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Sewer Odor Guide


Sewer odor issues are unpleasant and inconvenient, and identifying the underlying issue causing them can be challenging.  We hope this guide will help in identifying and resolving sewer odor issues.

Inside the Home

There are several places within a home that can become a source of odors. 

1) Biofilm Accumulation in drains:

This is most commonly found in tub or shower drains. When we shower, we use many different products. Body oils, conditioner, shampoo, soap and shaving cream wash down the drain along with natural debris like skin cells and hair. Regular cleaning can help alleviate the residue of some of this, but eventually, it can start to build up and create issues like clogs, slow drainage and fumes. Over time, these substances often accumulate along the P-trap and vertical pipes that run underneath your shower/tub.  As it builds up, biofilm begins to release a sewage smell from bacteria and decomposing debris. The bacteria emit a sticky substance that allows them to cling to the side of your pipes, making them difficult to remove without specialized products.

Fixing this problem is an easy process that does not require a plumber.  Simply remove any accumulated debris that is feed the bacteria in the drain.  Over the counter solutions to dissolve drain build-up can be found at your local hardware store.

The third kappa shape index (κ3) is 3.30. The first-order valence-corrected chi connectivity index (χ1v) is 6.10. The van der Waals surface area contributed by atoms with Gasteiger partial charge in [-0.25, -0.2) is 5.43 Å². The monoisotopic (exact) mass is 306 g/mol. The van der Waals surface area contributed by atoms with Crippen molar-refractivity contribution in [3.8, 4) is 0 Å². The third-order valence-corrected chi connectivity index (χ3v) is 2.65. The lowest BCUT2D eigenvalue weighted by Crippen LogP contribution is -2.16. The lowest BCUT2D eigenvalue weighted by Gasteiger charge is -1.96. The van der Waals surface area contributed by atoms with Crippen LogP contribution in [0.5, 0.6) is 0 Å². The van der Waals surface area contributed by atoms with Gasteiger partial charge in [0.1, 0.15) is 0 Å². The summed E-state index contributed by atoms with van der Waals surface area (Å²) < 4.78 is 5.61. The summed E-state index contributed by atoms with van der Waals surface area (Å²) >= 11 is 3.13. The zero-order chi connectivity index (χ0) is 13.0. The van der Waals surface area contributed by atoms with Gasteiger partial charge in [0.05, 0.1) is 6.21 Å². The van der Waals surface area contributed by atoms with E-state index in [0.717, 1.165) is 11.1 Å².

2) Dry P-traps:

The P-trap is a U-shaped pipe designed to trap and hold water.  When working correctly, a P-trap is supposed to hold enough water to prevent gases and odors from the sewer to creep up your drain.  If you do not use a sink, shower or tub frequently, the water in the trap can evaporate and allow sewer gas to enter the home.  Simply run water into the drain for a couple of minutes.

If running water into the drains does not solve the odor issue, you may be dealing with an old or leaky P-trap.  For best results, contact a plumbing professional to examine your P-traps.

3) Improperly installed or damaged vent pipe:

Vent pipes help in regulating the air pressure in your home’s plumbing system.  They are placed within the walls of the home, and run up through the roof.  This allows them to redirect any odors to the outside.  Damage to these can occur during installation, through age, or when a puncture is made in the wall that also hits the pipe.  If you suspect a damaged pipe vent, contact a plumbing professional for assistance.

4) Broken or loose toilet seal:

If your toilet is emitting a strong sewage smell, it could have a broken or loose seal.  A wobbly or loose toilet will prevent the wax ring from working correctly.  This could allow gas, and water to leak from the base of the toilet when it is flushed.  Tighten the bolts at the base of the toilet, exercising care not to over-tighten, to see if the odors stop.  If not, you may need to contact

Outside the home

1) Manholes or Lift Stations:

If you experience a persistent odor coming from a manhole or lift station, please contact us at 1-800-248-7689 so we may investigate further.